In a serious lesson on food safety, a Galveston, Texas, girl showed up to the emergency room with severe pain in her throat. After x-raying her esophagus, doctors found a piece of metal wire lodged therein. What had happened? Some days earlier, her father was cleaning the barbecue grill with a metal wire brush. Since he didn’t wipe the grill down with a cloth afterwards, shards of metal remained and lodged themselves into the next meal the family cooked, which the girl ate.
Sleeping on the deceased
One of the urban legends which is often shockingly true is the dead body under the hotel bed. On multiple instances, including 2003 in Kansas City, 1994 in Miami, and 1996 in Pasadena, hotel guests complained to staff about a foul, noxious odor emanating from the room. After hotel staff checked (most times they already smelled something foul and ignored it), they found a dead, decomposing body under the mattress frame.
When visiting a foreign city or country, it’s natural to think the water tastes a little funny. This feeling was stepped way up when vacationing families at Los Angeles’s Cecil Hotel noticed black water coming out of the tap. A maintenance worker went to investigate the source, discovering the decomposing body of a missing twenty-one-year-old Canadian student in the water tank. It’s not sure how her body ended up in the tank but we’re sure those guests won’t be staying at the Cecil anytime soon.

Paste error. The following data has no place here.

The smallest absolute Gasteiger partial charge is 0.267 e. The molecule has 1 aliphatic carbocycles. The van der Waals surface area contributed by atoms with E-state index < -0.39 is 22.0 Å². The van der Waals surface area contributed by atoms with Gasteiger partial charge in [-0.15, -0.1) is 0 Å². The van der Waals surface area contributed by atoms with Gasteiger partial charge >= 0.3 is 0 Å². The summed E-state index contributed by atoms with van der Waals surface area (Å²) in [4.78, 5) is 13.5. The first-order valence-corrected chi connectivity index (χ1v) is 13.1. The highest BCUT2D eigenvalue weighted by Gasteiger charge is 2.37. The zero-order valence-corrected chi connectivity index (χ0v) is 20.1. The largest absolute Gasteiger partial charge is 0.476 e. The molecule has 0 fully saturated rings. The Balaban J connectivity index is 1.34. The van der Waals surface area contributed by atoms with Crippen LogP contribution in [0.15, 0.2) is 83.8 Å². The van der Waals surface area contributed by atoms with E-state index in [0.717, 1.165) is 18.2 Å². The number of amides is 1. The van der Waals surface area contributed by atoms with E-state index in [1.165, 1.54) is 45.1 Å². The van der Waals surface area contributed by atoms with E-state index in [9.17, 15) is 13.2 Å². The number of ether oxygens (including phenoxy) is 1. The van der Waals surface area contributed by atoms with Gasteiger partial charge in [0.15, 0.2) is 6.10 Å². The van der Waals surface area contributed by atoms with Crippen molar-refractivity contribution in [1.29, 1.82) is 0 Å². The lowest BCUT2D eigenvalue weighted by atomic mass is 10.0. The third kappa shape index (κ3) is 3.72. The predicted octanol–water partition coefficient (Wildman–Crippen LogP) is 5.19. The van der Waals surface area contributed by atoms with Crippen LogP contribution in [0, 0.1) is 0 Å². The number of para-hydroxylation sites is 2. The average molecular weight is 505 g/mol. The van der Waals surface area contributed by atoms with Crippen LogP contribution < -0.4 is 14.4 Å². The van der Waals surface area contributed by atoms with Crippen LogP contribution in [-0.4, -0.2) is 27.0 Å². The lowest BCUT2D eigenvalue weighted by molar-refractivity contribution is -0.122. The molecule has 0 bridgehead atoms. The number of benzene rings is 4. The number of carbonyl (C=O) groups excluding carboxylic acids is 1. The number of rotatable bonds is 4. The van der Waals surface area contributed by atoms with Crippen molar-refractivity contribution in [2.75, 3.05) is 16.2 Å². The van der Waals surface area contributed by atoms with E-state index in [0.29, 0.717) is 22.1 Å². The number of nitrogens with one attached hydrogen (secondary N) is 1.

The real, dead mummy
As Jimmy Fallon would say, dead bodies are “ew”. Though some people like to get nasty with dead bodies (necrophilia), we generally shy away from them except during the haunted house craze which pops up every Halloween. It’s a good thing they’re made out of papier-mâché and old bandages, right? Nope. The movie crew of “The Six Million Dollar Man” found out via the accidentally-breaking-a-limb-off kind of way that a prop mummy was no prop at all. In fact, it was the handy-work of an embalmer who, so proud of his work, displayed the corpse in a funeral home, charging visitors a nickel to see it (which they would drop in its mouth). The mummy, train robber Elmer McCurdy, was claimed by his “brothers” a few years later. His “brothers” were actually carnival promoters who showcased the body all over the USA.
A dead body in a carpet
Three Columbia University students looking to cheaply redecorate their place found an unwelcome surprise in their dumpster carpet after they got it home. Unrolling their new carpet, the boys found a dead body with two bullet wounds to the head inside.
The teenager frozen solid
Jean Hilliard, a Minnesota teenager, was frozen solid after spending six-hours in the snow. Hilliard was trying to find shelter after a car accident and collapsed in the -8°F (-22°C) temperatures on the way to a nearby farmhouse. When finally found and taken to the hospital, her heart was beating eight times a minute and she was breathing two to three times per minute. She survived after being warmed back up by hospital workers and surprisingly experienced no noticeable side effects. Now, if we could only work out cryogenic freezing like in Futurama.